In his first week as US president, Barack Obama has published orders that would likely increase openness and transparency in the federal government. Also, he has appointed an attorney with a privacy background to head the Justice Department’s antitrust division.
Christine Varney has been at DC law firm Hogan and Hartson since 1997, and she leads the Internet practice group. “This practice provides full service assistance to companies doing business globally, including providing advice on antitrust, privacy, business planning and corporate governance, intellectual property, and general liability issues,” according to the Hogan and Hartson site. Before 1997, Varney was a Commissioner at the Federal Trade Commission. There, “She led the government’s effort to examine privacy issues in the information age, resulting in congressional and agency hearings, proposed industry standards, and increased government enforcement of laws protecting privacy.”
Varney also helped to create the Network Advertising Initiative and the Online Privacy Alliance. Both organizations support industry self-regulation of customer data collection and sharing, which I don’t believe is enough to truly protect consumer privacy. (I’ve written previously about Web sites such as Facebook, Internet Service Providers, and search engines gathering personal data to create targeted advertisements.) I hope that Varney’s privacy experience will lead to stricter scrutiny and regulation of online advertising and customer data collection practices.
Also last week, President Obama released two memoranda and one executive order concerning greater public access to government records, including presidential records.
Obama’s memo on open government set out principles for transparency. “My Administration will take appropriate action, consistent with law and policy, to disclose information rapidly in forms that the public can readily find and use. Executive departments and agencies should harness new technologies to put information about their operations and decisions online and readily available to the public.” Obama ordered the creation (within 120 days) of an Open Government Directive “to be issued by the Director of OMB, that instructs executive departments and agencies to take specific actions implementing the principles set forth in this memorandum.”
Obama’s memo on the Freedom of Information Act (FOIA) directed the Attorney General to write new guidelines to agencies on FOIA to improve government transparency, stating, “All agencies should adopt a presumption in favor of disclosure, in order to renew their commitment to the principles embodied in FOIA, and to usher in a new era of open Government. The presumption of disclosure should be applied to all decisions involving FOIA.” Obama’s memo repudiate the guidelines Atty. Gen. John Ashcroft released in 2001. This “Ashcroft Doctrine” memorandum rescinded the one set out by former Atty. Gen. Janet Reno in 1993 (and its 1995 update). The Government Accountability Office reviewed the differences (pdf) between the Ashcroft and Reno Doctrines in 2003.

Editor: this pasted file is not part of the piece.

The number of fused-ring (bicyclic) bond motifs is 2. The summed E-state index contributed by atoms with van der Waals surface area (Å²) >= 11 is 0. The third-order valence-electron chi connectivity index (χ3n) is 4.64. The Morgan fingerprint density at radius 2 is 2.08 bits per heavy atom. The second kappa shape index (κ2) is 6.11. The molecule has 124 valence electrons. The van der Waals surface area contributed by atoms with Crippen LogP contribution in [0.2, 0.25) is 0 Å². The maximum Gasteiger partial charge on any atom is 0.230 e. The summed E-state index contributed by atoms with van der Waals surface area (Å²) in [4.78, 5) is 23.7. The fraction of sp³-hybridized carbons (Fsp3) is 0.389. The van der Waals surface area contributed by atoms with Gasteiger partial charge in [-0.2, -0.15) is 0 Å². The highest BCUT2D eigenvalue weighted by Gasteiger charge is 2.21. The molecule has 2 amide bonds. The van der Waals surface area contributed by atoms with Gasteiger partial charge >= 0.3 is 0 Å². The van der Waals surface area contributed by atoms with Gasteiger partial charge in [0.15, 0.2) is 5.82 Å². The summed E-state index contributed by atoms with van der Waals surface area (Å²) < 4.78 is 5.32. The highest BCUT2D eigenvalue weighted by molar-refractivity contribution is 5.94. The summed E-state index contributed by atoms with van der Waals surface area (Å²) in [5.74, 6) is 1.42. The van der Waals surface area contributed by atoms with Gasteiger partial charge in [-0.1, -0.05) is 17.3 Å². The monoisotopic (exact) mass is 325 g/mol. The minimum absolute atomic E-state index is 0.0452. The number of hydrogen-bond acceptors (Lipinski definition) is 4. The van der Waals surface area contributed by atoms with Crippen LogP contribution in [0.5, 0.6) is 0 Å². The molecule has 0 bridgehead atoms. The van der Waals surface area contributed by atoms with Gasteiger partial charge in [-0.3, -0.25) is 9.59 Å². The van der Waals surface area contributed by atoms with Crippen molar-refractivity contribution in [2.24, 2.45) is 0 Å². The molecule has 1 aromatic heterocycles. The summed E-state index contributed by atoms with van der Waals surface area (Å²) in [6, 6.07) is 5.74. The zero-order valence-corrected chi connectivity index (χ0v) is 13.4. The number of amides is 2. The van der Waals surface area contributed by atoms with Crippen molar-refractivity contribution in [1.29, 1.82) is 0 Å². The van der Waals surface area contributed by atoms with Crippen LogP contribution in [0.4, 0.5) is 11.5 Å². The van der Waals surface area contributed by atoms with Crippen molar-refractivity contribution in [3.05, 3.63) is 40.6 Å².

Following the issuance of the Ashcroft memorandum, Justice changed its guidance for agencies on FOIA implementation to refer to and reflect the two primary policy changes in the memorandum. First, under the Ashcroft memorandum, agencies making decisions on discretionary disclosure are directed to carefully consider such fundamental values as national security, effective law enforcement, and personal privacy; the Reno memorandum had established an overall “presumption of disclosure” and promoted discretionary disclosures to achieve “maximum responsible disclosure.” Second, according to the Ashcroft memorandum, Justice will defend an agency’s withholding information if the agency has a “sound legal basis” for such withholding under FOIA; under the Reno policy, Justice would defend an agency’s withholding information only when the agency reasonably foresaw that disclosure would harm an interest protected by an exemption.
Obama’s Executive Order on Presidential Records reverses his predecessor’s restrictions on access to former presidents’ documents. President Bush’s executive order allowed former presidents and vice presidents to keep documents hidden longer than the 12-year-period allowed under the Presidential Records Act. In fact, there would be no “access to any such privileged records unless and until the incumbent President advises the Archivist that the former President and the incumbent President agree to authorize access to the records or until so ordered by a final and nonappealable court order,” under Bush’s order. Under Obama’s order, former presidents can still claim records are privileged, but the final decision would be made by the Archivist of the United States, who “shall consult with the Attorney General (through the Assistant Attorney General for the Office of Legal Counsel), the Counsel to the President, and such other executive agencies as the Archivist deems appropriate.”